Monday, September 24, 2012

Electrical wars, Part 2

I didn’t mean to be obscure about the electrical changes and upgrades I was describing in my first post of this topic (here is a link to that previous post: ). But some responses I have received indicated that some confusion was created. There are two points to clarify.
     First, it did not seem to be clear where the gaps were located that I was replacing, nor (to others) where they were when I was done. It is easily shown in a simple diagram, using the conventional arrow heads and tails for feeders on the two rails, and black rectangles for gaps. I usually place my feeders at about the same location, so the arrowheads and tails are literally at the same place. Here is the original arrangement on almost all my sidings.

This does not present a problem if the siding is a few carlengths long, but when it is, say, six feet or more, it can become tedious to have to go all the way to the other end to power the intervening track.
     The change is to place gaps at the ends of sidings and feed the middle, though this does require more gaps and more feeders. As I stated in the previous post, it now looks to me like it was a false economy to have saved this minor amount of ocmplexity. Here is the new arrangement.

Operation with the new gaps and feeders is already improved.
     The other point has to do with powering frogs. There are lots of approaches to this problem, with or without DCC, and mine has always been to use hand throws for all turnouts which are reasonably accessible, and rely on point contact with stock rails to transmit power to the frog, which usually works pretty well with my power-routing turnouts. The sides of stock rails and points do need to be cleaned occasionally, and this is the one place I have found that “contact fluid” (however constituted) is helpful over the long term.
     For many years, I have operated my hand-thrown turnouts with the Caboose Hobbies manual ground throw. Powered turnouts, of course, can be arranged with auxiliary contacts on the switch machine to ensure good power transfer.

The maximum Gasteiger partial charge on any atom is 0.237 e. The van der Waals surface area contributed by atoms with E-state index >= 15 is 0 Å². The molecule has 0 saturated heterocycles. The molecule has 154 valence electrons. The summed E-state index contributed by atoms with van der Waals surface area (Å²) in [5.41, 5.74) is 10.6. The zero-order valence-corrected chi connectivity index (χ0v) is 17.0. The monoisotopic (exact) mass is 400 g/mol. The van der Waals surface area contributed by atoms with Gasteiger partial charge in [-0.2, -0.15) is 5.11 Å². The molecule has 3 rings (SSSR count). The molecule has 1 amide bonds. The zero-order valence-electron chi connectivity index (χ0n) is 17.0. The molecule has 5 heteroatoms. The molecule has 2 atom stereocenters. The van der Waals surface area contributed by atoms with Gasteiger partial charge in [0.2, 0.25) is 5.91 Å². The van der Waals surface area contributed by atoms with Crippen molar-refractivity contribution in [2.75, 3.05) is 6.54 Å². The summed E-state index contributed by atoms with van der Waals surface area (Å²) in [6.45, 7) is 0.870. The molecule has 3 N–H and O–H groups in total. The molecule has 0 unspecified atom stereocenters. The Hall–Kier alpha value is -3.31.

But the familiar Caboose Hobbies ground throw is only an adequate way of handling turnouts. It does not provide much pressure against the stock rail, and of course is immensely oversize and out of scale. It is even too big for O scale, if you compare it to prototype photos of the kind of ground throw being modeled. I have experimented with a number of alternatives, and will discuss those in a future post.
Tony Thompson


  1. Hi Tony:
    I'm looking forward to your post on alternatives to the venerable ground throw for switch control.
    One of the products I miss most in the hobby are working, scale switch stands (in HO, S and O) that were once offered by a Canadian company, Alder Models. They were white metal, and beautiful. Alder offered a large scale switch stand that could be used to throw switches, too.
    I was fortunate to obtain enough of his stands for my S scale layout, and used large scale stands sold by Sunset Valley RR in Washington State for use on garden railways. I've written about this solution on my own blog. Here's a direct link:
    - Trevor

  2. Tony,
    My latest find in the HO scale ground throw is from Jeff Stone up at Bitter Creek Models (URL
    These beauties are scale size and can be made to power the frog. I love the spring overthrow that ensure positive contact of the power. I was able to pick up more than enough to work for my in-progress layout.

  3. Thanks, Trevor and Tom. I will include the Bitter Creek ground throw in my commentary. I never saw the Alder switch stand, but have a few of the Star stands, which I wish I could still get. More on that in my upcoming post on hand throws.
    Tony Thompson